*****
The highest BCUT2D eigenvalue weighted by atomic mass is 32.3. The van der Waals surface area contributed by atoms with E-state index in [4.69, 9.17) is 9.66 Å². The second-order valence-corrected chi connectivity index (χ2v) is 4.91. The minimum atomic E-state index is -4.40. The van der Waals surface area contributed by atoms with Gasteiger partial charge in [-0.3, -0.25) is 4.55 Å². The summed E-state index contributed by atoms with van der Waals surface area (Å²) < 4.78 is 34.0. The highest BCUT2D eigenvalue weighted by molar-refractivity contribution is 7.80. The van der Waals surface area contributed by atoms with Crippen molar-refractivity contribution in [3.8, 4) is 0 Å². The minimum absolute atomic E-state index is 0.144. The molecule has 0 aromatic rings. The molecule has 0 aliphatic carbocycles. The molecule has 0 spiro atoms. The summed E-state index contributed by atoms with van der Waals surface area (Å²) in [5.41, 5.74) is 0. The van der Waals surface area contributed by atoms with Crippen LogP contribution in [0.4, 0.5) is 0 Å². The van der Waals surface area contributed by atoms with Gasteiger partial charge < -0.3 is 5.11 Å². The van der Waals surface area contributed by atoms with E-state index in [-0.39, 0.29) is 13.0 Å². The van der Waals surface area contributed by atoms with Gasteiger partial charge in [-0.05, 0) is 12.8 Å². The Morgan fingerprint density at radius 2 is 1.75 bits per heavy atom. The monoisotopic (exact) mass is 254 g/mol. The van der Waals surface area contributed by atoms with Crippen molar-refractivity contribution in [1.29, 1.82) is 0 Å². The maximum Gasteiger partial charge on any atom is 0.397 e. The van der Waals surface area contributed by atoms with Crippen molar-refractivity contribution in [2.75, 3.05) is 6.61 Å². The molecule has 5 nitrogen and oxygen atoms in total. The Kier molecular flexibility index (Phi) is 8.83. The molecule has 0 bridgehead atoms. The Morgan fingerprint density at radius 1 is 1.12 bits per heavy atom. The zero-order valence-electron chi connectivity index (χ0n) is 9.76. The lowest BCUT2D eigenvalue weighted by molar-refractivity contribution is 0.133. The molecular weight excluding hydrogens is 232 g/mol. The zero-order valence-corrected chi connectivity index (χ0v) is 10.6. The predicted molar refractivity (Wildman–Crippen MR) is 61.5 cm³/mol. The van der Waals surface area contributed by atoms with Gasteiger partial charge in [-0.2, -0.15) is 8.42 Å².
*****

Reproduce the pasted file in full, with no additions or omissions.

The highest BCUT2D eigenvalue weighted by atomic mass is 32.3. The van der Waals surface area contributed by atoms with E-state index in [4.69, 9.17) is 9.66 Å². The second-order valence-corrected chi connectivity index (χ2v) is 4.91. The minimum atomic E-state index is -4.40. The van der Waals surface area contributed by atoms with Gasteiger partial charge in [-0.3, -0.25) is 4.55 Å². The summed E-state index contributed by atoms with van der Waals surface area (Å²) < 4.78 is 34.0. The highest BCUT2D eigenvalue weighted by molar-refractivity contribution is 7.80. The van der Waals surface area contributed by atoms with Crippen molar-refractivity contribution in [3.8, 4) is 0 Å². The minimum absolute atomic E-state index is 0.144. The molecule has 0 aromatic rings. The molecule has 0 aliphatic carbocycles. The molecule has 0 spiro atoms. The summed E-state index contributed by atoms with van der Waals surface area (Å²) in [5.41, 5.74) is 0. The van der Waals surface area contributed by atoms with Crippen LogP contribution in [0.4, 0.5) is 0 Å². The van der Waals surface area contributed by atoms with Gasteiger partial charge < -0.3 is 5.11 Å². The van der Waals surface area contributed by atoms with E-state index in [-0.39, 0.29) is 13.0 Å². The van der Waals surface area contributed by atoms with Gasteiger partial charge in [-0.05, 0) is 12.8 Å². The Morgan fingerprint density at radius 2 is 1.75 bits per heavy atom. The monoisotopic (exact) mass is 254 g/mol. The van der Waals surface area contributed by atoms with Crippen molar-refractivity contribution in [1.29, 1.82) is 0 Å². The maximum Gasteiger partial charge on any atom is 0.397 e. The van der Waals surface area contributed by atoms with Crippen molar-refractivity contribution in [2.75, 3.05) is 6.61 Å². The molecule has 5 nitrogen and oxygen atoms in total. The Kier molecular flexibility index (Phi) is 8.83. The molecule has 0 bridgehead atoms. The Morgan fingerprint density at radius 1 is 1.12 bits per heavy atom. The zero-order valence-electron chi connectivity index (χ0n) is 9.76. The lowest BCUT2D eigenvalue weighted by molar-refractivity contribution is 0.133. The molecular weight excluding hydrogens is 232 g/mol. The zero-order valence-corrected chi connectivity index (χ0v) is 10.6. The predicted molar refractivity (Wildman–Crippen MR) is 61.5 cm³/mol. The van der Waals surface area contributed by atoms with Gasteiger partial charge in [-0.2, -0.15) is 8.42 Å².